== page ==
One of the biggest challenges of being a digital nomad is finding proper accommodation, whether it is for a short or long term stay. There are many options to choose from, so how do you make the best decision?
I started my life as a digital nomad in 2012. Since that time, I have stayed in many different types of accommodations. Below I’ve listed the most popular ones to use while traveling and working at the same time, no matter what your preferences are. There are pros and cons to each choice.
Hostels are a perfect option for budget travelers and people who want to socialize. You might be that type of person, but what if you need to work at the same time? Loud dormitory rooms or halls aren’t the perfect space.
You can rent a private room, but the chance that you will feel comfortable there is really small. Most private hostel rooms are adapted for people who travel and just need a place to sleep. There is not a comfortable desk and chair for you to work from. The natural light supply can be very low. And not to mention the Internet connection – even when the hostel website assures you they have fast and free WiFi in all parts of the hostel, the reality may be totally different (Internet may be available only in a lobby or in a corridor).
As a digital nomad, I only consider hostels when I am going to stay in a certain place for a short time. Then I make sure that I choose a private room in a hostel located in a good neighborhood. There should be a café with a proper Internet connection close to my place of accommodation, so even if I don’t like my room, I can go there to work instead.
- Relatively cheap
- You can easily find people to spend free time with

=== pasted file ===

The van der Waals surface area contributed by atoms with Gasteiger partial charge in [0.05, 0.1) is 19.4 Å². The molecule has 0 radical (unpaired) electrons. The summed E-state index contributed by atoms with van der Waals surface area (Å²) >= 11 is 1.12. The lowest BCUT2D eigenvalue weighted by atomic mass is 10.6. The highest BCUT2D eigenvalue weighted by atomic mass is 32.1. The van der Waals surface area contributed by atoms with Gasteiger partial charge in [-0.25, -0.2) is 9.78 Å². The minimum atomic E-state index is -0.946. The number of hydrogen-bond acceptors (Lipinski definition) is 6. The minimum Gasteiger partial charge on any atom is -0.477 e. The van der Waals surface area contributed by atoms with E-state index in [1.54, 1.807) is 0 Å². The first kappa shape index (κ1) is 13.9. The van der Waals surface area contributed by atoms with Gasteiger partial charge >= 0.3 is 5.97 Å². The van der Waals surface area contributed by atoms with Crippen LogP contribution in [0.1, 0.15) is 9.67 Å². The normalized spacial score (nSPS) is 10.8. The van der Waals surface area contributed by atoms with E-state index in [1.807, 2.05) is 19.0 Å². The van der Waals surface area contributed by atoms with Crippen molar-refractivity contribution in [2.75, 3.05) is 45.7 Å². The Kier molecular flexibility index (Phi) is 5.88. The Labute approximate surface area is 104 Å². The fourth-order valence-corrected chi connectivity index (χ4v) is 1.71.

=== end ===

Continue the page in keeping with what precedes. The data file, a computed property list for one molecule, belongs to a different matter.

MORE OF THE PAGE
- It’s difficult to find a room conducive to work
- Many hostels still don’t offer stable WiFi
- You may spend additional money to work in a nearby café
Hotels are a more expensive option than hostels. Thus not many digital nomads can afford to stay in them for a long time. They can be, however, a great option to break a routine of staying in budget places (everyone needs a bit of luxury from time to time, right?).
I have never stayed in any hotel for more than a few nights. It’s simply not in my budget, and there are many more comfortable and affordable options. When it comes to working conditions, hotels usually aren’t much different than hostels. Their rooms are more beautiful and luxurious than hostel rooms, but it doesn’t mean they are better adjusted to digital nomads. It’s ok to work from a bed or a nightstand for a few days, but I wouldn’t recommend doing it for longer.
- Comfortable conditions to relax
- No comfortable desk and chair to work from in most of the rooms
- You may need to spend additional money to work in a nearby café
My favorite type of accommodation is a private apartment. You have many options to choose from, so you can easily rent anything that will perfectly match your ideal place to live and work from.
You can rent the whole apartment for as long as you want. Many owners even offer huge discounts if you are going to stay for more than a month, so why not stay longer?
While looking for an apartment to rent, I always pay attention to several key factors: stable and fast Internet connection, access to a kitchen to work from (and save money on food), plenty of natural light, a comfortable desk and chair, and easy access to a city center.
Honestly, I rarely find any disadvantage to renting an apartment. But if I had to list something, it would be the uncertainty that comes with it, especially if you are looking for something for longer. Let’s assume you rent your new apartment while being in a different country. You already paid for it and you plan to stay there for a month, but when you arrive it looks totally different than you imagined. What do you do then?
- Cheap if you want to stay somewhere for longer
- Many options to choose from
- You can easily feel at home (and at your office)
- Kitchen to cook from, so you don’t need to eat at restaurants every day
- The uncertainty that comes with renting a place for longer (what if you don’t like it?)
Basically, hospitality exchange is something that you can experience through websites such as Couchsurfing or Hospitality Exchange. People who host you don’t take money from you. What they expect is that you spend some time with them, share your culture, maybe prepare a local dish, etc.